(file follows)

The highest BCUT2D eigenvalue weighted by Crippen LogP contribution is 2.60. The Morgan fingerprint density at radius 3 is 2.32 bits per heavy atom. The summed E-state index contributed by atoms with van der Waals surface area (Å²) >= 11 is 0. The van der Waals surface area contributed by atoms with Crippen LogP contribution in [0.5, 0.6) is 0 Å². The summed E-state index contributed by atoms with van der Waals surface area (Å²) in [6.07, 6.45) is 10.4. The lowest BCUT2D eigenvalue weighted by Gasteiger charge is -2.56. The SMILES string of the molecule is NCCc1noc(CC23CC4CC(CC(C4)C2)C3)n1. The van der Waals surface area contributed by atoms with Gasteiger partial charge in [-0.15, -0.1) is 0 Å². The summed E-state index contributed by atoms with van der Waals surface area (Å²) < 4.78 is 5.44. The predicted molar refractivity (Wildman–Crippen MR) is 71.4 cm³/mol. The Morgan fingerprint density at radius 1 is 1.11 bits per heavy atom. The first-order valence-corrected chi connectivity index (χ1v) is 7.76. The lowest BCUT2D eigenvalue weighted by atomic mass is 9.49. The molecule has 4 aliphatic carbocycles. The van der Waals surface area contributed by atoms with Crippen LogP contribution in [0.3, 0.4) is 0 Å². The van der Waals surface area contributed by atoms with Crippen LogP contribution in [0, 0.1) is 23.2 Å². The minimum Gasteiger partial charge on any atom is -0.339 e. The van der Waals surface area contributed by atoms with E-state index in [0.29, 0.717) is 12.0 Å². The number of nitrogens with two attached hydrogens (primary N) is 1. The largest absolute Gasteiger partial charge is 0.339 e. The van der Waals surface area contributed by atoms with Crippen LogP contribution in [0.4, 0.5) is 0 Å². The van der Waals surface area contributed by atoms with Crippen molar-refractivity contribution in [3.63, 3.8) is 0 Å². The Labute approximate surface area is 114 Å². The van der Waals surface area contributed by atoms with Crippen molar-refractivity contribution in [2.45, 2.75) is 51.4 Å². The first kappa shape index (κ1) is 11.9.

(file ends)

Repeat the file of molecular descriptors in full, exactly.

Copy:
The highest BCUT2D eigenvalue weighted by Crippen LogP contribution is 2.60. The Morgan fingerprint density at radius 3 is 2.32 bits per heavy atom. The summed E-state index contributed by atoms with van der Waals surface area (Å²) >= 11 is 0. The van der Waals surface area contributed by atoms with Crippen LogP contribution in [0.5, 0.6) is 0 Å². The summed E-state index contributed by atoms with van der Waals surface area (Å²) in [6.07, 6.45) is 10.4. The lowest BCUT2D eigenvalue weighted by Gasteiger charge is -2.56. The SMILES string of the molecule is NCCc1noc(CC23CC4CC(CC(C4)C2)C3)n1. The van der Waals surface area contributed by atoms with Gasteiger partial charge in [-0.15, -0.1) is 0 Å². The summed E-state index contributed by atoms with van der Waals surface area (Å²) < 4.78 is 5.44. The predicted molar refractivity (Wildman–Crippen MR) is 71.4 cm³/mol. The Morgan fingerprint density at radius 1 is 1.11 bits per heavy atom. The first-order valence-corrected chi connectivity index (χ1v) is 7.76. The lowest BCUT2D eigenvalue weighted by atomic mass is 9.49. The molecule has 4 aliphatic carbocycles. The van der Waals surface area contributed by atoms with Crippen LogP contribution in [0.3, 0.4) is 0 Å². The van der Waals surface area contributed by atoms with Crippen LogP contribution in [0, 0.1) is 23.2 Å². The minimum Gasteiger partial charge on any atom is -0.339 e. The van der Waals surface area contributed by atoms with E-state index in [0.29, 0.717) is 12.0 Å². The number of nitrogens with two attached hydrogens (primary N) is 1. The largest absolute Gasteiger partial charge is 0.339 e. The van der Waals surface area contributed by atoms with Crippen LogP contribution in [0.4, 0.5) is 0 Å². The van der Waals surface area contributed by atoms with Crippen molar-refractivity contribution in [3.63, 3.8) is 0 Å². The Labute approximate surface area is 114 Å². The van der Waals surface area contributed by atoms with Crippen molar-refractivity contribution in [2.45, 2.75) is 51.4 Å². The first kappa shape index (κ1) is 11.9.